Interest rates went up across the board at the end of April, likely reflecting a combination of four factors:
a strengthening economy; a growing deficit caused by geometric growth in government spending, which, in some circles, has called into question the creditworthiness of the U.S.; concerns about the upcoming supply of U.S. notes and bonds; and forecasts of higher inflation.
Most feel that the last point (higher inflation) has made the least significant contribution to the current rise in interest rates due to the wide output gap, a moribund residential real estate market, wage deflation and the effects of globalization, to name just a few of the reasons.
The current artificially low readings on inflation and its salutary impact on real incomes might create the false illusion that the U.S. consumer appears poised to contribute to a self-sustaining domestic economy. Indeed, the recent strength in first-quarter 2010 retail sales is now being comfortably extrapolated by many managements, strategists and analysts.
From my perch, however, there remains little question that the current inflation readings underestimate the true rate of inflation. As such, the misery index and real incomes are under more pressure than is apparent and represent a challenge to consensus growth expectations.
The durability of the consumer’s strength remains to be seen, but I would not necessarily extrapolate the recent consumer strength into the balance of the year. While the future course of personal consumption trends will be primarily dictated by the degree to which jobs are created in the months ahead (and secondarily by the slope of the housing recovery), one could argue that the improvement in spending over the past three months is a temporary catch-up to the hiatus in discretionary sales over the prior 12 months.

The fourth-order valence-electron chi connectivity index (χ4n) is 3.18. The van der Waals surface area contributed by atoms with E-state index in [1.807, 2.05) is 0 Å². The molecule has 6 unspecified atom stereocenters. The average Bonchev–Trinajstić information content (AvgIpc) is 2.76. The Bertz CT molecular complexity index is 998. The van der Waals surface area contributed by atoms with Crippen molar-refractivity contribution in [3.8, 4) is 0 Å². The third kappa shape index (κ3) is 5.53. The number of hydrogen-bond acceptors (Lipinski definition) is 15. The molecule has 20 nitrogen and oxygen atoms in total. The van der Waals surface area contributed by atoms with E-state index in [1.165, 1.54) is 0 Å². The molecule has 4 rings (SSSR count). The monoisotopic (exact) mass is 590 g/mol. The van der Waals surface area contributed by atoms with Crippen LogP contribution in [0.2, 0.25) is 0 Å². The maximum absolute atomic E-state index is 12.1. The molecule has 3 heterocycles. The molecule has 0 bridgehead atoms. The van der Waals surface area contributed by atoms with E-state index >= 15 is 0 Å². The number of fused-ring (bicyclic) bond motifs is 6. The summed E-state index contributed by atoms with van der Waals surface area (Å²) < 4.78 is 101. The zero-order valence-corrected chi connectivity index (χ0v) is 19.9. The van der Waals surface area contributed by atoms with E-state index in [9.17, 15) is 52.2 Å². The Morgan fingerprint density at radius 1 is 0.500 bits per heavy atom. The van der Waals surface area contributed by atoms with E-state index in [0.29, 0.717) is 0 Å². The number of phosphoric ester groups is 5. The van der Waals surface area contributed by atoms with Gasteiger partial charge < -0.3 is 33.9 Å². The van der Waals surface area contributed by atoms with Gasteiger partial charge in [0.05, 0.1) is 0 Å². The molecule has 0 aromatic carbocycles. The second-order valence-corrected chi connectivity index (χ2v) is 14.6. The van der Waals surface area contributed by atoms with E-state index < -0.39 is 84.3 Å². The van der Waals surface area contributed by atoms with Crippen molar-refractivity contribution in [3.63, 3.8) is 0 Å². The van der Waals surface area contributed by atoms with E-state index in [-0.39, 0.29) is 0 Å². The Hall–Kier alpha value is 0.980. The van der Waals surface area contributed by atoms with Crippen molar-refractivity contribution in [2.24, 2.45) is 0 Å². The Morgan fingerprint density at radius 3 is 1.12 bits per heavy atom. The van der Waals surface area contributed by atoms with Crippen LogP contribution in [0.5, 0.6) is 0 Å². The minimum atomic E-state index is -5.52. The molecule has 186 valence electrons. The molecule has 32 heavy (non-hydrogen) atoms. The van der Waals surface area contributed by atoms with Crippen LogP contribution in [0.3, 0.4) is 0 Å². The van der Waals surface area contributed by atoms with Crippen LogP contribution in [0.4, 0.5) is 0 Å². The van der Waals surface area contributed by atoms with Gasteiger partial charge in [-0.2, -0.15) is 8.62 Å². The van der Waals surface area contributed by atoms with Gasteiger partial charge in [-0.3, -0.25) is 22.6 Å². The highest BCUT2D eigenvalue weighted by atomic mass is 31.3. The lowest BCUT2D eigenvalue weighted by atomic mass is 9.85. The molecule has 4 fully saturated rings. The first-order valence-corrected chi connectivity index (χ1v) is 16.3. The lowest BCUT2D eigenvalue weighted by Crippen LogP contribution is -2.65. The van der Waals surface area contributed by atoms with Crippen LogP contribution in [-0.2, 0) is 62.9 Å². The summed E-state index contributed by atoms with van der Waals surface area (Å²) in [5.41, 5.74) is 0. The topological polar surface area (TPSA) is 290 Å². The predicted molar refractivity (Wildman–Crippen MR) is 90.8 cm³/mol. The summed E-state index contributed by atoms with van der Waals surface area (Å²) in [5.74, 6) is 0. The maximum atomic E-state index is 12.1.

If correct, once caught up, the consumer might be increasingly vulnerable, especially in light of the higher tax rates and the costs associated with sweeping regulatory reforms that will adversely impact both consumer and small business behavior as we move toward year-end.
“Have you ever wondered why the CPI (Consumer Price Index), GDP (Gross Domestic Product) and employment numbers run counter to your personal and business experience? The problem lies in biased and often manipulated government reporting,” says John Williams of Shadow Government Statistics.
Williams might be hyperbolic, but I continue to believe that, by including Owners’ Equivalent Rent, (OER) as well as other substitution and hedonic adjustments, reported inflation understates the real rate of inflation and the pressure on the middle-class consumer and small business, which remain an important engine to domestic economic growth and job creation.
The CPI is a statistically tortured number, and this helps to explain why the misery index of the average American consumer may be worse than meets the eye.
As an aside, a critical eye would question the myopic focus on the U.S. CPI within the context of a global economy. Global inflation rates matter over here (and so does the policy reaction to those rates over there). China and India’s inflation rates are heating up — there is no OER in their calculations of inflation — and China’s policy actions to deal with this are especially important to us. In fact, one could argue that, at times, the Chinese inflation rate could be more important for the U.S. than the U.S. inflation rate.